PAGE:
Sunday, January 18, 2009

Film Persona: Kate Winslet Part 4- Shame and Secrets

Marrying director Sam Mendes and raising her two beautiful children, Kate Winslet stepped into the real life role of the loving wife and mother.  In her movies as well, Kate plays married women, yet in the movies the women possess a strong mind and lead unsatisfied and passionless lives. These women are more mature and complicated—committing shameful acts that they try to keep secret. And of course, for the sake of her craft, Kate bares all (body and soul).

Little Children (2006)
The issue: sex addiction and little children.
Kate dives into the realm of "Desperate Housewife".  She plays Sarah Pierce, a dowdy housewife who is an academic at heart.  She feels suffocated by the banalities of the other neighboring wives, until a desirable stay-at-home father visits the park and Sarah befriends him and starts scheduling play dates.  She begins an affair with him.
The plot thickens when a sex offender moves into the neighborhood.
Watching this movie, I began to notice how disgusting our culture can be. For sure, the movie illicit many emotions and is well written.
Kate's performance is nothing short of...phantasmagoric.  She plays a despicable adulterous woman, yet she can evoke the audience sympathy without being self-pitying.  Despite her character's repugnant behavior and choices, I can't help but feel empathetic and admit that I would've (and already have) made the same foolish choices.  She delivers a thought provoking performance that culminates when she and her son encounter the child offender (played eerily by former child actor Jackie Earle Haley.
This film, if it weren't for the fact that it has the power to make you face your sexual vices unflinchingly, is perfect.  Every member of the cast and the production, no matter how brief their screen time or unseen they may be, contributes their part so perfectly and fittingly.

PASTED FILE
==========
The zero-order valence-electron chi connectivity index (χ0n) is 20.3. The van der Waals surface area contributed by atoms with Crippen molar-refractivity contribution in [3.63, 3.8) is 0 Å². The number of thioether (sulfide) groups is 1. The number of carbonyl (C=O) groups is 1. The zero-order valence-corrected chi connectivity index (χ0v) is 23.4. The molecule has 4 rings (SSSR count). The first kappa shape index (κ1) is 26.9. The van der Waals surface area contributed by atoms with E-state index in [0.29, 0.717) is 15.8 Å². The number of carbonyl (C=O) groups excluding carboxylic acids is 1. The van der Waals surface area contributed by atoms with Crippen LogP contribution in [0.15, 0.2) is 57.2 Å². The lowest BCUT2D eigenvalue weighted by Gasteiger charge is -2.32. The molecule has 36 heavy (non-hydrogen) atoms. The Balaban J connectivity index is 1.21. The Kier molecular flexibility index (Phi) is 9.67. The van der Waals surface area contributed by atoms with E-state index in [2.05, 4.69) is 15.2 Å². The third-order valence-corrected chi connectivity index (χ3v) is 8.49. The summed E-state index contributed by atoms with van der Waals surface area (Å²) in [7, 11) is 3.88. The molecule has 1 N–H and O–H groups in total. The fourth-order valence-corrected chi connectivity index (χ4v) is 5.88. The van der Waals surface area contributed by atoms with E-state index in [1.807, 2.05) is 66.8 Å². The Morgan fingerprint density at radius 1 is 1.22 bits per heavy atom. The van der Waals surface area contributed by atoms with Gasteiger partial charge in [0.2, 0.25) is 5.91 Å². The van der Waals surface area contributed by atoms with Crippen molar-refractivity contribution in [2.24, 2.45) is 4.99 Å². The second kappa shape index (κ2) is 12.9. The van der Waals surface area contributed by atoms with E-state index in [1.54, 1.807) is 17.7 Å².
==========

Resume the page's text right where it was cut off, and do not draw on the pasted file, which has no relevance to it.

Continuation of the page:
The film also stars Patrick Wilson, Jennifer Connelly, Noah Emmerich and Phyllis Somerville as the sex offender's mother.
Written by Tom Perrotta
Directed by Todd Field
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Revolutionary Road (2008)
Roger Ebert, in his review, quoted John Lennon. "Life is what happens to you while you're busy making other plans." I believe that sums up this movie.
Kate's film persona so far, could very well be summed up in this movie: she plays Leonardo Dicaprio's mother once more; she is a strong woman, stifled by society; she is a mother who has affairs; I don’t want to spoil the movie, so I'll stop there.
Her performance is so refined, well, it’s not a performance because I didn't feel as if I was watching Kate Winslet act, she was this woman, April Wheeler (who originally wanted to be an actress) . Unhappy and trapped, she is suffocated by the suburbs.
But her performance in this film is her masterpiece-- definitely her most precious contribution to the film world.
Directed by husband, Sam Mendes.RecentlyUpdated11_thumb6

 

The Reader (2008)
Kate plays a concentration camp guard, on trial for war crimes.
Not many actresses can break my heart so well as Kate can.  Her scenes, close-ups, while on trial are gut wrenching.
Yet what makes her portrayal special is that I don't pity her. Kate doesn't ask the audience for so simple a response.  The emotions she evokes stem far deeper and are more complex than "pity".
Written by David Hare
Directed by Stephen Daldry
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